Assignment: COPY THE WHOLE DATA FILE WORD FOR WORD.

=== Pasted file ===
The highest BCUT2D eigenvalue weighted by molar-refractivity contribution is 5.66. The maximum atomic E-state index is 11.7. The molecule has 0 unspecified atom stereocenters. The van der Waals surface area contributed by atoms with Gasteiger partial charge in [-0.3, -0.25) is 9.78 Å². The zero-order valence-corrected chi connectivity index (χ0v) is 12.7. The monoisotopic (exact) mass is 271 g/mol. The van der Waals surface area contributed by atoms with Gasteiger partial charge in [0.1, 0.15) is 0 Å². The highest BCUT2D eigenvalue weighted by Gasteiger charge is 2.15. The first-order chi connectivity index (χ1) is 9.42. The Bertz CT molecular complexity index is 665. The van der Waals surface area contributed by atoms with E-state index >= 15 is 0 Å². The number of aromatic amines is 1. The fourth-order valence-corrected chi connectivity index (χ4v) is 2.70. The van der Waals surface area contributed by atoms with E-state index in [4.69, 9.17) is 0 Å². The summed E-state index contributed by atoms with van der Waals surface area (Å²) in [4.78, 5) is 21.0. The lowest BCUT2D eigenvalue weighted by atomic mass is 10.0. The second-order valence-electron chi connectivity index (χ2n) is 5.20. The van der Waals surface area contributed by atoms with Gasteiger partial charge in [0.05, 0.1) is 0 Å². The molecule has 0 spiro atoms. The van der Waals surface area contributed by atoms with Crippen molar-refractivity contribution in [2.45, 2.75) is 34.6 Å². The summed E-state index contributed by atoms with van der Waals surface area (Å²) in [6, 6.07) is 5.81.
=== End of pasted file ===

The highest BCUT2D eigenvalue weighted by molar-refractivity contribution is 5.66. The maximum atomic E-state index is 11.7. The molecule has 0 unspecified atom stereocenters. The van der Waals surface area contributed by atoms with Gasteiger partial charge in [-0.3, -0.25) is 9.78 Å². The zero-order valence-corrected chi connectivity index (χ0v) is 12.7. The monoisotopic (exact) mass is 271 g/mol. The van der Waals surface area contributed by atoms with Gasteiger partial charge in [0.1, 0.15) is 0 Å². The highest BCUT2D eigenvalue weighted by Gasteiger charge is 2.15. The first-order chi connectivity index (χ1) is 9.42. The Bertz CT molecular complexity index is 665. The van der Waals surface area contributed by atoms with E-state index >= 15 is 0 Å². The number of aromatic amines is 1. The fourth-order valence-corrected chi connectivity index (χ4v) is 2.70. The van der Waals surface area contributed by atoms with E-state index in [4.69, 9.17) is 0 Å². The summed E-state index contributed by atoms with van der Waals surface area (Å²) in [4.78, 5) is 21.0. The lowest BCUT2D eigenvalue weighted by atomic mass is 10.0. The second-order valence-electron chi connectivity index (χ2n) is 5.20. The van der Waals surface area contributed by atoms with Gasteiger partial charge in [0.05, 0.1) is 0 Å². The molecule has 0 spiro atoms. The van der Waals surface area contributed by atoms with Crippen molar-refractivity contribution in [2.45, 2.75) is 34.6 Å². The summed E-state index contributed by atoms with van der Waals surface area (Å²) in [6, 6.07) is 5.81.